The history of Indiana University Northwest and the future of public health in America are the two headline topics for the Fifth Annual IU Northwest College of Arts and Sciences Research Conference: Standing on the Shoulders of Giants, which will be held on Wednesday, Nov. 12, and Thursday, Nov. 13, in the IU Northwest Library Conference Center.
The campus and Northwest Indiana communities are invited to attend these and other free presentations as part of the university’s acclaimed two-day event, which this year features presentations on such other diverse topics as American history, Haitian voodoo, the Iraq war, sub-prime mortgages, and Gary’s 1919 steel strike.
Dr. Linda Fried, M.D., M.P.H., internationally recognized scientist, professor of epidemiology and medicine, and dean of Columbia University’s Mailman School of Public Health, will deliver the keynote address, “Public Health: For Our Future,” starting at 4 p.m. on Thursday, Nov. 13, in the Library Conference Center. Fried is an acclaimed epidemiologist and geriatrician whose research has contributed extensively to knowledge about how to maintain health among the aging. Fried is the recipient of numerous honors and awards, including her designation as a “Living Legend of Medicine” by the U.S. Congress and as one of the “Top 100 Women in Maryland.”
Dr. Fried’s Nov. 13 presentation is free and open to the public. This event is cosponsored by the IU Northwest College of Health and Human Services.
On Wednesday, Nov. 12, the history of IU Northwest will take center stage, as the university begins a year-long celebration of the Gary campus’s 50th anniversary.
A plenary presentation, “IU Northwest’s History: From Gary Extension Center to Self-Standing University — Years of Growth, 1958-1968,” will include presentations by: Professor Emeritus of History Paul Kern, Ph.D., on the initial controversy surrounding the university’s move to Glen Park; Professor Emeritus of History James Lane, Ph.D., on IU Northwest’s first chancellor, Jack Buhner; and from Professor Emeritus of History William Neill, Ph.D., who also served for a time as acting director of IU Northwest, on the institution’s early years. This plenary session will be moderated by Professor of English Alan Barr, Ph.D.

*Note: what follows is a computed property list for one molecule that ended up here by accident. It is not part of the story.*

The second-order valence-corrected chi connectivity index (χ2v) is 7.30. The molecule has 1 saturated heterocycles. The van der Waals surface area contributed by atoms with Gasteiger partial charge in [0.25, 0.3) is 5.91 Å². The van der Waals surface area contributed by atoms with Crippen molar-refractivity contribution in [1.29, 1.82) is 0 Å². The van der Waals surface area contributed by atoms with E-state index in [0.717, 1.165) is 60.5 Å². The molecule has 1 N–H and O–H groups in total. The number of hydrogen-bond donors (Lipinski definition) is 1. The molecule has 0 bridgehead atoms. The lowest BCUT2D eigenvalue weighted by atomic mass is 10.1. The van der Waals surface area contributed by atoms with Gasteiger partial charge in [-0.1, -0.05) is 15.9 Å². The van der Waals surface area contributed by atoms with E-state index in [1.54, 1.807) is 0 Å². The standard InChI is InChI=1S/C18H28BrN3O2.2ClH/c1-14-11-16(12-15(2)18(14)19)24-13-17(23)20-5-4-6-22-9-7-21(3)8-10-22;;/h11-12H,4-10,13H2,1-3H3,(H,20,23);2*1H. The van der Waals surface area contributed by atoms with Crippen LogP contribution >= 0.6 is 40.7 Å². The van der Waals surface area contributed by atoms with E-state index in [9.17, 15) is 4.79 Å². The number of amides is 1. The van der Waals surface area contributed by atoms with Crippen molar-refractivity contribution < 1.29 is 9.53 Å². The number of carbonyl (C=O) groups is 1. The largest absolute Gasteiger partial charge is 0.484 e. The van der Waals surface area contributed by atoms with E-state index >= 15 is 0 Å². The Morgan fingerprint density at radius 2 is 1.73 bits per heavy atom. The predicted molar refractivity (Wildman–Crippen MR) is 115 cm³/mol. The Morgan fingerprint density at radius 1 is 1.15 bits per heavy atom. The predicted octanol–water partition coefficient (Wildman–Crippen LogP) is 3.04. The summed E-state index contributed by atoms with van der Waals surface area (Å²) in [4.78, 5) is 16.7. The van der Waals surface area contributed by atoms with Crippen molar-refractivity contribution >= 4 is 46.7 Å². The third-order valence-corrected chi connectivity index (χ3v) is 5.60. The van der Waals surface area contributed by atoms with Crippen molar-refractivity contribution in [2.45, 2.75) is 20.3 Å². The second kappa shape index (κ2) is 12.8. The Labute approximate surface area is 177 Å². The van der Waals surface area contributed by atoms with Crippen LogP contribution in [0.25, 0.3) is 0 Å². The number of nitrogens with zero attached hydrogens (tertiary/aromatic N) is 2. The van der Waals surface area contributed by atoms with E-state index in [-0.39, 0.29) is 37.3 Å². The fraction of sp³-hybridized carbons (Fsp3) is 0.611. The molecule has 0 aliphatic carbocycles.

This look back at the early history of Northwest Indiana’s IU campus will run from 12 p.m. until 2 p.m. on Nov. 12 in the Library Conference Center Rooms A and B. This and all other COAS research presentations are free and open to the public.
This year’s other presentations cover a variety of subjects and fields. Presenters include IU Northwest students and faculty, as well as guest presenters from other campuses.
At 2:30 p.m. on Nov. 13, IU Northwest Professor of Labor Studies Ruth Needleman, Ph.D., will present “Unknown Giants: Race and the 1919 Steel Strike in Gary.” At 4 p.m. on Nov. 12, Associate Professor of Minority Studies Raoul Contreras, Ph.D., will present “The U.S. War and Occupation in Iraq: The Impact on U.S. Institutions, Culture, Political Institutions, and American Democracy.” On Nov. 13, in the 9 a.m. session, student Debra Towasnicki will present “Voudou: The Traditional Religion of Haiti.”
Guest presenters include: Emilie Le Beau Lucchesi of DePaul University, who will present “Sold: High Expectations, HGTV and Sub-prime Mortgages” in the 9 a.m. session on Nov. 13; and Ryan Henke of the University of Illinois at Chicago, who will present “Anxiety of Wealth: Early American Evangelicals, Prosperity, and the Middle Class” in a separate 9 a.m. session on Nov. 13.
This year’s conference is dedicated to the late Robin Hass Birky, who was an associate professor of English and, for three years, the associate vice chancellor for academic affairs at IU Northwest. Hass Birky, who passed away on Aug. 29, was one of the chief organizers of the annual COAS research conference, as well as a frequent presenter. It was Hass Birky who gave the conference its enduring name: “Standing on the Shoulders of Giants.”
The 2008 conference also marks the first one that has not been overseen by Professor of Communication Dorothy Ige, Ph.D., who served as dean of COAS for seven years. Ige stepped down from that post this summer to return to the classroom, and this year she will participate in the conference as a moderator and presenter. Ige and Associate Professor of Communication Lori Montalbano, Ph.D., will present “Bynum & Myer: Thematic Rhetorical Analysis of Black and White Female Preacher Evangelists” during a 9 a.m. session on Nov. 13.
Many other fascinating COAS presentations will take place in the Library Conference Center at various times throughout this two-day event. Students and faculty from other area universities, and members of the Northwest Indiana community, are encouraged to attend these presentations and learn about the exciting scholarly research that is taking place at IU Northwest.
For more information on the 2008 COAS research conference, contact the College of Arts and Sciences at (219) 980-6740 or send e-mail to email@example.com. The conference Web site can be accessed at http://www.iun.edu/coas/related-information/student-research-conference.htm